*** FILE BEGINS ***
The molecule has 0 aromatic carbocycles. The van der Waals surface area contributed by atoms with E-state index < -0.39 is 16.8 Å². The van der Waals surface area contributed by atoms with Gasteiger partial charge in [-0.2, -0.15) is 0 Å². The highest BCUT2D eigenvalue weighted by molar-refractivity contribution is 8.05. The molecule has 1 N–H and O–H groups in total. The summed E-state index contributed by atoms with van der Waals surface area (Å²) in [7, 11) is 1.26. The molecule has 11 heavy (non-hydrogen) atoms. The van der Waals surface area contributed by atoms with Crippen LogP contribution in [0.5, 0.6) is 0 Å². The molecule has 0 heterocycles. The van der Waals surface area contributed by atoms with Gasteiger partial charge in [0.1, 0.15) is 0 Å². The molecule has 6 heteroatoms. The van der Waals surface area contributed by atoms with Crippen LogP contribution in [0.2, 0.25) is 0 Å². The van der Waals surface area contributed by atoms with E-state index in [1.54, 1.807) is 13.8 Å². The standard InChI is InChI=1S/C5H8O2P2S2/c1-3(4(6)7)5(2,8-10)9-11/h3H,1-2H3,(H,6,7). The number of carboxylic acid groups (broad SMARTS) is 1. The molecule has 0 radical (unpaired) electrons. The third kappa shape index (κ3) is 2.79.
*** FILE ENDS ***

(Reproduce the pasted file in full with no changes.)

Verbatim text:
The molecule has 0 aromatic carbocycles. The van der Waals surface area contributed by atoms with E-state index < -0.39 is 16.8 Å². The van der Waals surface area contributed by atoms with Gasteiger partial charge in [-0.2, -0.15) is 0 Å². The highest BCUT2D eigenvalue weighted by molar-refractivity contribution is 8.05. The molecule has 1 N–H and O–H groups in total. The summed E-state index contributed by atoms with van der Waals surface area (Å²) in [7, 11) is 1.26. The molecule has 11 heavy (non-hydrogen) atoms. The van der Waals surface area contributed by atoms with Crippen LogP contribution in [0.5, 0.6) is 0 Å². The molecule has 0 heterocycles. The van der Waals surface area contributed by atoms with Gasteiger partial charge in [0.1, 0.15) is 0 Å². The molecule has 6 heteroatoms. The van der Waals surface area contributed by atoms with Crippen LogP contribution in [0.2, 0.25) is 0 Å². The van der Waals surface area contributed by atoms with E-state index in [1.54, 1.807) is 13.8 Å². The standard InChI is InChI=1S/C5H8O2P2S2/c1-3(4(6)7)5(2,8-10)9-11/h3H,1-2H3,(H,6,7). The number of carboxylic acid groups (broad SMARTS) is 1. The molecule has 0 radical (unpaired) electrons. The third kappa shape index (κ3) is 2.79.